VC Cliche of the Week
Most VCs build portfolios of investments that number between 10 on the low end and 40 on the high end per fund they raise. This gives us diversification of risk and a host of other benefits. It is generally true that its hard to know which of the companies will ultimately provide the biggest gains and sometimes its the most unlikely ones that end up being the home runs.
The venture capital process is a long one that requires patience. Typical hold periods are five to seven years, but they can be much longer. A lot can change in that kind of time frame. Over the years, I’ve had three or four investments that were on deathwatch for a significant period of time only to emerge from that state and start taking off. My favorite cliche about that kind of turnaround is:
We just went from the outhouse to the penthouse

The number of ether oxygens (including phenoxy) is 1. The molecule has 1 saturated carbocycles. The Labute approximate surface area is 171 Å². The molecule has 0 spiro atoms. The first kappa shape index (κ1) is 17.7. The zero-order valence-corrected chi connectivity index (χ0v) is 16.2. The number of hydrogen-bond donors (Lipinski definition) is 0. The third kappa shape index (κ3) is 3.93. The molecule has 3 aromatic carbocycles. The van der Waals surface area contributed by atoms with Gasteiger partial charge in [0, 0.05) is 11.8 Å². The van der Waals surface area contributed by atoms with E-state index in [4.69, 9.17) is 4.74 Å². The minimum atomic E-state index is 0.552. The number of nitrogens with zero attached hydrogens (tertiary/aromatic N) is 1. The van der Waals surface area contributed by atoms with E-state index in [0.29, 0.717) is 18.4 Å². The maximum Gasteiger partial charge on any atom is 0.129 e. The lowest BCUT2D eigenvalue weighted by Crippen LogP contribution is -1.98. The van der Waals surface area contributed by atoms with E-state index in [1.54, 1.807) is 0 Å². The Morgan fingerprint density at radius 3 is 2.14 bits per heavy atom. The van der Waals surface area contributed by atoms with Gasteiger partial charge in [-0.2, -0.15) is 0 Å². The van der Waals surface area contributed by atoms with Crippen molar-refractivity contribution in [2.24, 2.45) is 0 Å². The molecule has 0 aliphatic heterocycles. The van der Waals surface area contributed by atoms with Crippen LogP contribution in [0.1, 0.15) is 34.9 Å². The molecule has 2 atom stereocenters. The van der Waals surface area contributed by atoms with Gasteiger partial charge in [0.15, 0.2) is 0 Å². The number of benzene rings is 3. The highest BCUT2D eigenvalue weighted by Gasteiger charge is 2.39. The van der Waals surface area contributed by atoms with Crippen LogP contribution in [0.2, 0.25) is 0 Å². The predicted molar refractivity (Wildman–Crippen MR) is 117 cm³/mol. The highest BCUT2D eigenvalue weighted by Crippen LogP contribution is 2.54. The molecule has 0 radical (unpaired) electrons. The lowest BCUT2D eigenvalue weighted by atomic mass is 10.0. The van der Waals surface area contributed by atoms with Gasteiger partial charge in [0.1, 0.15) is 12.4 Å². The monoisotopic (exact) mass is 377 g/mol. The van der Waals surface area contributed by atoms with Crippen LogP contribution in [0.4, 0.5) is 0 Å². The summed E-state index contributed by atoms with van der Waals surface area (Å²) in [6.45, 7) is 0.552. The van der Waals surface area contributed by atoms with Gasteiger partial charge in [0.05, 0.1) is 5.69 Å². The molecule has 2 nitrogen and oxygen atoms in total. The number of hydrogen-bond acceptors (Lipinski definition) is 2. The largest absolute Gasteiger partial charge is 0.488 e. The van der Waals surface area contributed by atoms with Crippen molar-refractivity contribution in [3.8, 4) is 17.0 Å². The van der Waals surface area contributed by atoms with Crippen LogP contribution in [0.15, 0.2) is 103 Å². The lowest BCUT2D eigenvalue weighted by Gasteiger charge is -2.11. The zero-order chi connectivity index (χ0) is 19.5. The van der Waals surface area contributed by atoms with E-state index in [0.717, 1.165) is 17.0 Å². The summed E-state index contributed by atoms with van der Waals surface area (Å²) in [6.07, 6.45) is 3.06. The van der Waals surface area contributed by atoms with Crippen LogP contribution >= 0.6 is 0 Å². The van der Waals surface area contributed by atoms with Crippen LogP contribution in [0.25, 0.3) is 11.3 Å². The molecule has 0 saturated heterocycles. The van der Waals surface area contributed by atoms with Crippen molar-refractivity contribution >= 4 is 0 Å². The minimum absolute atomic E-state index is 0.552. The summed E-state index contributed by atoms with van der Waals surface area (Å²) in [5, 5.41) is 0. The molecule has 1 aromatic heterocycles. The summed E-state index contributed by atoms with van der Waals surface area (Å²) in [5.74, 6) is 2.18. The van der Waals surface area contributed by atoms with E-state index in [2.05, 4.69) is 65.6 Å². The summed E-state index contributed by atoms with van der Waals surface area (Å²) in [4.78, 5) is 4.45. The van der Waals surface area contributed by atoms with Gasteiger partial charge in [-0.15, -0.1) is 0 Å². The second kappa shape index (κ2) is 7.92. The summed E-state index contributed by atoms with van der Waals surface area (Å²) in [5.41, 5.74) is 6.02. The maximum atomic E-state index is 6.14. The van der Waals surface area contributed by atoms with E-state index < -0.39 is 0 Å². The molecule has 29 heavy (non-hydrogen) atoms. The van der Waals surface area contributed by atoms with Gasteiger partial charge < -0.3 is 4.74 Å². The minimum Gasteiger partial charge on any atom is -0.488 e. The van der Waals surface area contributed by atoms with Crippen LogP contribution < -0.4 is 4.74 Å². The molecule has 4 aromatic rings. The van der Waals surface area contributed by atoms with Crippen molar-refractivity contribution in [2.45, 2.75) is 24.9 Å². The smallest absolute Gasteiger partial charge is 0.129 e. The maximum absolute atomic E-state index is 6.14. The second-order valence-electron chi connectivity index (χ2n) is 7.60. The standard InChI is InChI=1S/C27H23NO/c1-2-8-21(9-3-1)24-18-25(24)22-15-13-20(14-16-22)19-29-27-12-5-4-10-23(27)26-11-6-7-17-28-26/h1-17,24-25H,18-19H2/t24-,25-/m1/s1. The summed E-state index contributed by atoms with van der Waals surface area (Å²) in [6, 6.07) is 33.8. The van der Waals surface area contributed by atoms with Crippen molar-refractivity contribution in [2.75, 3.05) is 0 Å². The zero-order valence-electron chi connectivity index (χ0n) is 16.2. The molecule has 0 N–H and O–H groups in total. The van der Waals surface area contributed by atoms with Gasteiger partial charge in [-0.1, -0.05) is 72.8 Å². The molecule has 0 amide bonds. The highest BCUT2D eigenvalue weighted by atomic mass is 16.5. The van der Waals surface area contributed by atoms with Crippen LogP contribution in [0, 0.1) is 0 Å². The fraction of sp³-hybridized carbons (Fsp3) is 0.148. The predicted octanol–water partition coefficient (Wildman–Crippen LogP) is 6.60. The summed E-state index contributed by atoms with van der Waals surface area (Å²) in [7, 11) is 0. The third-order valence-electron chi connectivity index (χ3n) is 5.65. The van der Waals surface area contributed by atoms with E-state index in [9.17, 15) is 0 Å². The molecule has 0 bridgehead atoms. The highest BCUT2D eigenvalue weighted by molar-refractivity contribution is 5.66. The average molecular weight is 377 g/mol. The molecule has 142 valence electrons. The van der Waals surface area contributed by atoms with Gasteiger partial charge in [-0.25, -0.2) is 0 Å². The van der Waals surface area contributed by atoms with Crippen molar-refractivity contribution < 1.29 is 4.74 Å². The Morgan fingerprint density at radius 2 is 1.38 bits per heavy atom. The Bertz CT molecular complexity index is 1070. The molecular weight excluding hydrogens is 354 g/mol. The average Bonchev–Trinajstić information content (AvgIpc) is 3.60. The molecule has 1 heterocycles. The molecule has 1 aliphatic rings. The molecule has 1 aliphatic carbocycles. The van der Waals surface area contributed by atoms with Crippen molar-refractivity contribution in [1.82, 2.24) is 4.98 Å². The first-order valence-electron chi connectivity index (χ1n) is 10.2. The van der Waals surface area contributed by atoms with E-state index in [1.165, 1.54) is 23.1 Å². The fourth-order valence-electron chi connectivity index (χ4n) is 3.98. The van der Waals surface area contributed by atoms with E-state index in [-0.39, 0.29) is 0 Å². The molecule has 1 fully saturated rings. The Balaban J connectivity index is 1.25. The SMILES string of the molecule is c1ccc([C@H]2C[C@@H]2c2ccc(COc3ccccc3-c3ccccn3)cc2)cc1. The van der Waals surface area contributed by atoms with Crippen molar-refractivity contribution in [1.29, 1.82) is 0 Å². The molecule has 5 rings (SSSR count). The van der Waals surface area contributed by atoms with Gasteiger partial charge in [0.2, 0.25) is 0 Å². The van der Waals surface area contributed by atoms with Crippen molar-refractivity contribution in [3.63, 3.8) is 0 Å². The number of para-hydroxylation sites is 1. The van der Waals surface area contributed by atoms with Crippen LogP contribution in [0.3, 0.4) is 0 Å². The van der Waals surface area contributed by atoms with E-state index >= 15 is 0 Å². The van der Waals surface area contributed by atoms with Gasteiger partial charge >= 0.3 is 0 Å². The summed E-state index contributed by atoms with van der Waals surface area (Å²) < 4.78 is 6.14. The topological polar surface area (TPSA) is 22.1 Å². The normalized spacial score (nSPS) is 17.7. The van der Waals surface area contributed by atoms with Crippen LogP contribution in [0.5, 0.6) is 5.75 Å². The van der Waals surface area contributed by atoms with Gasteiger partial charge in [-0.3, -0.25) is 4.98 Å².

These investments are often the most gratifying ones. Because they require a lot of work on everyone’s part, including the VC, and because they require a committment to making the investment work that is often lacking in the venture business.
That is not to say that the VC should try resuscitation on every investment. In fact, when something is not working and the reasons you made the investment are no longer valid, you must be able to walk away. But some deals just take longer and need to evolve before they start working.
Knowing the difference between a failed investment and a slow starter is one of the hardest things to get right in the venture business. It takes experience, intuition, patience, and a deep understanding of the business and the markets the portfolio company participates in.
But if you can identify the slow starter correctly and stick with it, the outcome can often be spectacular. Going from the outhouse to the penthouse is a great thrill and I recommend that everyone do it at least once.